Since you folks are aviation fans just like us, it's not news to you that most U.S. helicopters are named after Native American tribes. People who don't take interest in this however probably know of the Apache and Chinook helicopters but never gave the names any thought.
Well, here's where it all started.
On April 4th, 1969, the Army released a regulation called the AR70-28. It dictated that all Army aircraft should be named after either Native American tribes or chiefs. Since then the order has been lifted, but this long standing tradition still lives on as it is very popular with both the people serving and Native Americans themselves.
The name should appeal to the imagination without sacrifice of dignity, and should suggest an aggressive spirit and confidence in the capabilities of the aircraft.-Army's "naming suggestion survey" from 1977.
When looking back at the reason the order was given in the first place, we look back at an interview Crispin Burke of WarIsBoring conducted with Bob Mitchell, the curator for the U.S. Army Aviation Museum at Fort Rucker in Alabama.
According to him, General Hamilton H. Howze, who's considered the mastermind of the modern concept of air mobility, envisioned our air power to be "fast, stealthy, agile and deadly." He wanted the names of the Army's air power to reflect that and eventually came up with the idea to name aircraft after Native American tribes and chiefs as they embodied that spirit.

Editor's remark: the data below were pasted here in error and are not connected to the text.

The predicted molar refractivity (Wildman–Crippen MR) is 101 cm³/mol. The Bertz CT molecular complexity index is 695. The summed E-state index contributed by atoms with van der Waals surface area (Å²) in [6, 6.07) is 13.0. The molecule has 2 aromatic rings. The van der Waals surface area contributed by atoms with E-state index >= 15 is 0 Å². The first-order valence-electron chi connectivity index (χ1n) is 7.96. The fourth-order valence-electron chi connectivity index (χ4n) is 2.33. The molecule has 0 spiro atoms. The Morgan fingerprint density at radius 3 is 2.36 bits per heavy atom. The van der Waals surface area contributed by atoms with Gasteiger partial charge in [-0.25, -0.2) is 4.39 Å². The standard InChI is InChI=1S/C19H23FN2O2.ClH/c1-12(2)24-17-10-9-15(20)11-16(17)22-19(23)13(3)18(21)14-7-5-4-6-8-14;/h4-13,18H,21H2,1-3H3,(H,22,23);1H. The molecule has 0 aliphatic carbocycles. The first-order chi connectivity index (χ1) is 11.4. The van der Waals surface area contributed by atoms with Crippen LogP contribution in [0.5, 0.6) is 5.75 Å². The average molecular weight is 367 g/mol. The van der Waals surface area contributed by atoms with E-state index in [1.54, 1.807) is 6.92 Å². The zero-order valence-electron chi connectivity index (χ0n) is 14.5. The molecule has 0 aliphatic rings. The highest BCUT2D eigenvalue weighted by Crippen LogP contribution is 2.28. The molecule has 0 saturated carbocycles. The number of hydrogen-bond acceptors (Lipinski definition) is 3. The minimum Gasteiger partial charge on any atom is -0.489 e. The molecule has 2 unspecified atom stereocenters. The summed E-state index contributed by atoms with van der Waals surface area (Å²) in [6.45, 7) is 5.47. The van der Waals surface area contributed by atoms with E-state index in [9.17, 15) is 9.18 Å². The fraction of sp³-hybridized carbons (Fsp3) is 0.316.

Here's a list of the most known helicopters:
He is also credited for renaming the Bell H-13 (the helicopter used in the T.V. show M.A.S.H.) to "Sioux." This is what started the tradition, then got passed into law and despite its revocation, still remains a tradition.
All we have to do now is wait for some snowflakes to start calling helicopters racist. You know it's going to happen eventually (if it hasn't already.)